CN: So he's already used these in Flanders?

SD: Yeah and [Gent] Wevelgem. And yesterday on the reconnaissance, they rode for three hours on the cobble sections. Actually, we were stopped on the side of the road watching the team go by, all seven riders, and as George went by, he said: 'I'm hitting every hole, I'm trying to break them'; he was actually trying to tear them up!

CN: It looks like he's also going with 23mm tyres - that again would be a controversial choice with your Belgian mechanics?

SD: This may not be his race wheelset, this may be something he's riding on today and the Roubaix tyres are actually in the truck; this tyre is actually a hybrid Hutchinson tyre that normally runs at 26 millimetres.

CN: Is the suspension able to be locked out?

SD: You can make it so it actually has travel so it's making it feel like the bike is suspended, but the way this bike is set up is to reduce the amount of vibration that the riders are feeling, which is really fatiguing. So what we've done here is to make the rider feel less fatigued at the end of the race by trying to isolate some of that vibration.

CN: So the suspension is working all the time, then?

SD: That's right - you can't lock it out. One of the difficulties that Trek has with this is that it's always working, yet the rider can't perceive that it's working on the flat section, so they're bouncing along [the cobblestones] and they say they can't feel it, but it's there and working. It's different to being on a mountain bike where you can squish it and you can feel it working, so it's a hard sell for Trek. But the time the riders feel it is late in the race when they feel less fatigued, because it's actually reducing all that vibration - when George came back from yesterday's ride, he said he the bike didn't feel any different, but he said, 'I felt fresher, my hips and lower back are okay, I'm not fatigued.' It's working, it just takes a longer period of time to feel less fatigued; it's really subtle.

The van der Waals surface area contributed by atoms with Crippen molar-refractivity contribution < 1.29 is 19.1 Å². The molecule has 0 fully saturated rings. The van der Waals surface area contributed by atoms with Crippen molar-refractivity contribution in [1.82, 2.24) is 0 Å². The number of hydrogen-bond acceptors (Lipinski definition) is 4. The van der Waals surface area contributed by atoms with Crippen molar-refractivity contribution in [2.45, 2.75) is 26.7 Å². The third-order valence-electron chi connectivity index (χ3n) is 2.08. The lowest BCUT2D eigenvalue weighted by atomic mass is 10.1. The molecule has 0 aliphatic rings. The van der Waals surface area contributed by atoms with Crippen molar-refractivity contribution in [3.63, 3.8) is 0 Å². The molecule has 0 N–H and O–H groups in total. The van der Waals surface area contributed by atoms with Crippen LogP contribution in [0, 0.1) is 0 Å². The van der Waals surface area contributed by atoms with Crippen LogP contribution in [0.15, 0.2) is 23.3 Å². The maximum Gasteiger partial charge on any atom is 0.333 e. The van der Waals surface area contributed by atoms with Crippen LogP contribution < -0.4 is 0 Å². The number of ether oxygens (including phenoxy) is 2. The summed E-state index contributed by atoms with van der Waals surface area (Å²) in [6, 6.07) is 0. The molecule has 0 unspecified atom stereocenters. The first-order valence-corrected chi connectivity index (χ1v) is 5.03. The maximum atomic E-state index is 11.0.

CN: What is the amount of travel within that small shock absorber?

SD: You can get 12 millimetres, so just less than half an inch, but the way it's moving here, I would say not more than a maximum of four millimetres. You have enough deflection in the padding of your seat, or you run the tyres at five and a half or six bar, you're going to get as much deflection doing that, so the bumper is really isolating and eliminating that vibration [at that point of the frame].

CN: It looks like George is also running a double wrapping of bar tape?

SD: It's a new Trek product called Isogel; the person you need to speak to is right here [Trek product manager Matt Brest]. It's actually a single roll with some gel underneath.

CN: So Matt, obviously the impetus behind this was to reduce as much vibration as possible, so what have you done to get it to this stage?

Matt Brest: It's an elastomer gel that we've moulded in the shape of the bar, and gives three quarters' coverage around the bar's diameter. You can also cut it to different lengths, so that's unlike some other similar types [of bar gel], so it will never burst. In addition to the BuzzKills at the end of the bars, it's all designed to eliminate those high frequency vibrations.

CN: The elastomer runs along the length of the bar, then?

MB: There's two pieces per side. What's nice about this is that it doesn't add a huge amount of bulk to the bars - you get some of those double-wrapped bars and it can actually fatigue your hands more, because you don't have a good grasp on it.